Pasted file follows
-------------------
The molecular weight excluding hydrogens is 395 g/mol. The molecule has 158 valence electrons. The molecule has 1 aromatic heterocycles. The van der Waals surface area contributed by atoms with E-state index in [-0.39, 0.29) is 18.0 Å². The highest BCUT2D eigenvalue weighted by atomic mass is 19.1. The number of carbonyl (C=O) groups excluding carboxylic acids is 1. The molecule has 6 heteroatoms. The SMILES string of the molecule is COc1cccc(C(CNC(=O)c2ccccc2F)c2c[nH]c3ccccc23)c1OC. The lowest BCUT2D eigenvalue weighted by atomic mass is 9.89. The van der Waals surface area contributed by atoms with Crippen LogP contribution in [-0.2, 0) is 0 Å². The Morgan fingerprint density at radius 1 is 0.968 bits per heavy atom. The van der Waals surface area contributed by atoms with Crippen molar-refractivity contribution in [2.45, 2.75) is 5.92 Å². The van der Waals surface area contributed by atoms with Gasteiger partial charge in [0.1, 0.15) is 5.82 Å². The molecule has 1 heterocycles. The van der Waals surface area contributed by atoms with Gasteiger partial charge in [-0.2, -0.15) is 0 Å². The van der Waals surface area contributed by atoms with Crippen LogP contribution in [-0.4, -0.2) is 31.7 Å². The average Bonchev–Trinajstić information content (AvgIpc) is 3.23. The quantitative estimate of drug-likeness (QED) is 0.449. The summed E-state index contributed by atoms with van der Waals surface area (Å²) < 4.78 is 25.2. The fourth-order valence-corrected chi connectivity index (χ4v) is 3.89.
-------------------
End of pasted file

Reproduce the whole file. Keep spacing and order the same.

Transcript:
The molecular weight excluding hydrogens is 395 g/mol. The molecule has 158 valence electrons. The molecule has 1 aromatic heterocycles. The van der Waals surface area contributed by atoms with E-state index in [-0.39, 0.29) is 18.0 Å². The highest BCUT2D eigenvalue weighted by atomic mass is 19.1. The number of carbonyl (C=O) groups excluding carboxylic acids is 1. The molecule has 6 heteroatoms. The SMILES string of the molecule is COc1cccc(C(CNC(=O)c2ccccc2F)c2c[nH]c3ccccc23)c1OC. The lowest BCUT2D eigenvalue weighted by atomic mass is 9.89. The van der Waals surface area contributed by atoms with Crippen LogP contribution in [-0.2, 0) is 0 Å². The Morgan fingerprint density at radius 1 is 0.968 bits per heavy atom. The van der Waals surface area contributed by atoms with Crippen molar-refractivity contribution in [2.45, 2.75) is 5.92 Å². The van der Waals surface area contributed by atoms with Gasteiger partial charge in [0.1, 0.15) is 5.82 Å². The molecule has 1 heterocycles. The van der Waals surface area contributed by atoms with Gasteiger partial charge in [-0.2, -0.15) is 0 Å². The van der Waals surface area contributed by atoms with Crippen LogP contribution in [-0.4, -0.2) is 31.7 Å². The average Bonchev–Trinajstić information content (AvgIpc) is 3.23. The quantitative estimate of drug-likeness (QED) is 0.449. The summed E-state index contributed by atoms with van der Waals surface area (Å²) < 4.78 is 25.2. The fourth-order valence-corrected chi connectivity index (χ4v) is 3.89.